Bread wheat winning in 2021/22: Grain market daily

Tuesday, 9 November 2021

Market commentary

  • UK feed wheat futures (May-22) slipped back a further £2.85/t yesterday to close at £219.15/t, potentially with traders cashing in on recent price highs.
  • The market is currently awaiting the USDA world agriculture supply and demand estimates, due out tonight (17:00 GMT).
  • Paris rapeseed futures (May-22) closed last night at €655.50/t, down €8.50/t from Fridays close, pressured by the wider oilseed and oil market.
  • Malaysian palm oil slipped a further 3.16% from Friday to Monday, to the lowest price since 4 October 2021.

Bread wheat winning in 2021/22

This marketing year, global wheat prices have been reaching record highs. UK futures have been no exception and physical domestic prices have been following suit.

Ex-farm feed wheat prices have been reaching near record levels in the AHDB corn returns price survey which dates back to January 1990. The latest average spot price was £214.70/t, the third highest price in the data, and the highest price since December 2012. Ex-farm UK bread wheat prices (spot) are surpassing all previous highs, averaging £255.40/t last week, with bread wheat in the North East, averaging £263.50/t, ex-farm.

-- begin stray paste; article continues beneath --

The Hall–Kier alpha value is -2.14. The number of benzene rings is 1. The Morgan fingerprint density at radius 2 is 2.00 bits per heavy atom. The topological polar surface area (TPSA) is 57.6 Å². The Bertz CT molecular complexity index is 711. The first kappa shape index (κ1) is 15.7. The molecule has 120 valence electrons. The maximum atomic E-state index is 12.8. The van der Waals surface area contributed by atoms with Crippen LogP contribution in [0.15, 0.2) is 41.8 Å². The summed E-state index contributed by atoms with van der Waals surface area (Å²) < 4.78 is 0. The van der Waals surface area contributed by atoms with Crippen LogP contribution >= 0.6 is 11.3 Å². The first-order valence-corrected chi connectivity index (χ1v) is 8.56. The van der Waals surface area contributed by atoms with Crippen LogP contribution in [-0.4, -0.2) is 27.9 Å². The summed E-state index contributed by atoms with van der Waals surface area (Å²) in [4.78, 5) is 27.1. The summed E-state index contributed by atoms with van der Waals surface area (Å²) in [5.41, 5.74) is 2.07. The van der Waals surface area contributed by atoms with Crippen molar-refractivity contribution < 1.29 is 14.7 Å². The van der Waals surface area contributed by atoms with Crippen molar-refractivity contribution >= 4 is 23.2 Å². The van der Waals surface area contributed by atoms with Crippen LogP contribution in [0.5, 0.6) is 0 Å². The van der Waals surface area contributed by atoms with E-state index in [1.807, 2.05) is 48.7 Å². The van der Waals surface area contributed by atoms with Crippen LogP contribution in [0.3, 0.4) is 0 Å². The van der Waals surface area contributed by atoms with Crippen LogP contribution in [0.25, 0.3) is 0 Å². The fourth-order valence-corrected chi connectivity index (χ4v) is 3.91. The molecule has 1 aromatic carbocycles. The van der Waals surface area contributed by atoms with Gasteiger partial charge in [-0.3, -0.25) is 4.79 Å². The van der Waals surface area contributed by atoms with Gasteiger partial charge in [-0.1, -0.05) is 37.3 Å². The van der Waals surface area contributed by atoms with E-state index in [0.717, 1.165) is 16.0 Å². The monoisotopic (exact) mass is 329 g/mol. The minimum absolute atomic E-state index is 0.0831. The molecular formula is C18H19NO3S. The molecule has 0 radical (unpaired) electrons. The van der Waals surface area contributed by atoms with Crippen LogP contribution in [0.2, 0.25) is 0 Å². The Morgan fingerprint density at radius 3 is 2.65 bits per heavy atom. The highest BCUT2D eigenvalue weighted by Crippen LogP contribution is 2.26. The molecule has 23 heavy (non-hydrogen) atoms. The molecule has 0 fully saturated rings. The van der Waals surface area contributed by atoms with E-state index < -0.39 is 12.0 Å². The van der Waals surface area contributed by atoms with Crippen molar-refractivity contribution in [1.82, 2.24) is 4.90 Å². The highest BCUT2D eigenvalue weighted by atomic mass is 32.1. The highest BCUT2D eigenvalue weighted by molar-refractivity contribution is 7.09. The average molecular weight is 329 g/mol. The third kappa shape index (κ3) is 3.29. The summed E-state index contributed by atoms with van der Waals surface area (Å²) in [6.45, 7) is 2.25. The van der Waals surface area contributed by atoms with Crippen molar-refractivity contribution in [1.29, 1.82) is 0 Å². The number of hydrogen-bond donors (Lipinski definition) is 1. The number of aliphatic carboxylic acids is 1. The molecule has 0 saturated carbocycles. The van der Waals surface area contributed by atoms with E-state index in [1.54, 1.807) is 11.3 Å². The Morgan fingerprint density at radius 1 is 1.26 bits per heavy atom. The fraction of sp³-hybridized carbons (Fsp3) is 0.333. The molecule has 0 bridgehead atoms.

Last week, the premium ex-farm UK bread wheat commanded over UK feed wheat totalled £40.70/t; £34.70/t more than the start of the marketing year. Bread wheat prices have been stretching throughout this season, as global concerns heightened, and UK availability tightened.

UK full specification milling wheat availability is tightening. Last week’s release of the Cereal Quality Survey (CQS) showed only 20% of UK flour millers Group 1 varieties reached the typical group 1 specification (specific weight≥76kg/hl, protein≥13.0%, HFN≥250s), down 12 percentage points from 2020. Haulage issues will also be feeding into the differing regional prices, as trucking wheat from the south up country is becoming increasingly difficult.

Milling wheat premium (monthly) November 2021

The start of the marketing year (July) saw bread wheat premiums below the previous ten-year (2011/12-2020/21) average and well below the small crop year of 2020. However, they have since grown exponentially. The premium in November (so far) has exceeded the ten-year average, although not quite reached the £45.00/t mark of Feb-15. But, with limited import options, could these premiums be widened further?

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